*****

An as-of-yet unconfirmed story heard from a flight attendant this evening on the van to the hotel had one of our airplanes diverting from its original flight plan to land at an airport other than its originally-planned destination. Apparently, a passengers “comfort companion” animal (a monkey, as the story goes) got loose and wreaked some sort of havoc in the cabin.

“Comfort companions” are animals that are brought on board airplanes by people who have notes from their doctors stating that the presence of the animal is required to comfort the animal’s owner. From what I’ve been told, we are forced to honor the doctor’s notes and carry the animals (thanks to the American’s with Disabilities Act and a several crazy lawyers), just as we are required to carry true service animals like seeing-eye dogs. “Comfort companions” are, of course,  very different than “service animals” in that they are typically not given any special training and don’t perform any specific function for the owner (other than to provide “comfort”). Service animals (seeing eye dogs and such) need no notes from doctors.

My observation is that, typically, people get notes from their doctors (friends, most likely) to allow them to carry their pets with them onboard (a practice my airline prohibits) without having to pay to check them as baggage. Yep. Another way to work the system.  I’ve seen comfort animals that run the species gamut, cats to lizards to monkeys. I’ve heard stories of comfort pot-bellied pigs. I’ve heard stories of comfort pigeons. I’ve seen people attempt to pass aggressive-acting pit bulls as comfort animals. I’ve even heard stories of a woman who showed up with a Great Dane and a note from her gynecologist about it being her “comfort companion.”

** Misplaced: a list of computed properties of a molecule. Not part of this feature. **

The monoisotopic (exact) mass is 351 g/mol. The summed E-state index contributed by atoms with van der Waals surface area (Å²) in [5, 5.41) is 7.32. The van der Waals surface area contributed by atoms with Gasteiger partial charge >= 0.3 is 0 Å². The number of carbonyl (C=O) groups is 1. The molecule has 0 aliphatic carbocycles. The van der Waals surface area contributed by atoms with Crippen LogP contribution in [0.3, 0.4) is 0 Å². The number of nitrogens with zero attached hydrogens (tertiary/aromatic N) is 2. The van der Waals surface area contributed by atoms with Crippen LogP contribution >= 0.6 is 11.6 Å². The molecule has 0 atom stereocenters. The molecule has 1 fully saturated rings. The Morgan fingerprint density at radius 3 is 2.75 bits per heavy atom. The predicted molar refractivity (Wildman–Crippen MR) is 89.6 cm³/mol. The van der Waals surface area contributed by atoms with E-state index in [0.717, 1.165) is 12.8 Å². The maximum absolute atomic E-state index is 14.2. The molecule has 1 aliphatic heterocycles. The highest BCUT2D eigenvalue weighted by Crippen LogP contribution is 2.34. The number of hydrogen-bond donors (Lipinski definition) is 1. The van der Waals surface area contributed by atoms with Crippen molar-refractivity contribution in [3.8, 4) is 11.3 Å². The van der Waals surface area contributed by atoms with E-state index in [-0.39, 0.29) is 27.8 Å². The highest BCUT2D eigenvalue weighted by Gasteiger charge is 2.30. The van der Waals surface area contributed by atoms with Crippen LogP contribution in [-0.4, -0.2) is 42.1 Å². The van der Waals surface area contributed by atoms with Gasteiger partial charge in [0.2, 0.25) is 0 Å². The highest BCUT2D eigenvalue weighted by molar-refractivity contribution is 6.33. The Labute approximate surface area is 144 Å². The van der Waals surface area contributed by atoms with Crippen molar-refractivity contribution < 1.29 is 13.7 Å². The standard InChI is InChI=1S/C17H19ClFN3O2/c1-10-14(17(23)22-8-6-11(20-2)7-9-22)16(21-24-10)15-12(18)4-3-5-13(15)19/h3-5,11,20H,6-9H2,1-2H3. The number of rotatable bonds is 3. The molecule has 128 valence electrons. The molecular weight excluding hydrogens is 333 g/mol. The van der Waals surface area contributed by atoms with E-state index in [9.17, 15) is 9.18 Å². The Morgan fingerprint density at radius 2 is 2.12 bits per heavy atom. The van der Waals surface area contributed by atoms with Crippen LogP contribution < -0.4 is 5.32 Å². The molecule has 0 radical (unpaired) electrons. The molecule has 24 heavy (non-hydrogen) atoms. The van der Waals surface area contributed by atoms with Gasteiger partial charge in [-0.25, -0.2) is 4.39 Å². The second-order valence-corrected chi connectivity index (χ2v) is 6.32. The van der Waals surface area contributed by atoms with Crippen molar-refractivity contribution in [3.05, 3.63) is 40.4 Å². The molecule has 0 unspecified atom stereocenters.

The crazy stuff you’ll see…

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4 responses so far ↓

  • 1 Tom // May 25, 2008 at 3:57 am

    Glen,
    I just flew your airline a few places in the past week (MHT-BWI-SLC-PDX and then PDX-LAS-OMA). The service was typical of your airline: friendly flight attendants, on time departure/arrival, decent service. I always took this for granted because I fly your airline a lot.

    A few days later, I flew UAL to get back to MHT (OMA-ORD-MHT). It was the first time I’ve flown a legacy carrier in a few years. My God – how things have changed. The low cost carriers are now above and beyond better than the legacy carriers in terms of service and value. United charged me $25 for my second checked bag, which I was able to check for free with your airline. Additionally, the employees (including the gate agent and FA’s) were rude and acted like they didn’t care about passengers, the airplane was falling apart inside (a 733), and the inflight service was horrible. Experiences like this make me realize how truly fantastic your airline is.

  • 2 gcalvin // May 25, 2008 at 5:03 am

    Thanks for flying my airline! I’m glad you had a good experience with us!

  • 3 moe // May 29, 2008 at 5:33 am

    Would a loyal blog-reader be eligible for any of those expiring buddy passes? :)

    I’ve always had a great experience with your airline’s gate agents in Burbank. They’ve always been super helpful.

    Nice lookin’ Illinois plane, by the way!

  • 4 gcalvin // May 29, 2008 at 3:23 pm

    Thanks for the nice words, Moe. My company has a great group of people at the BUR station, I think.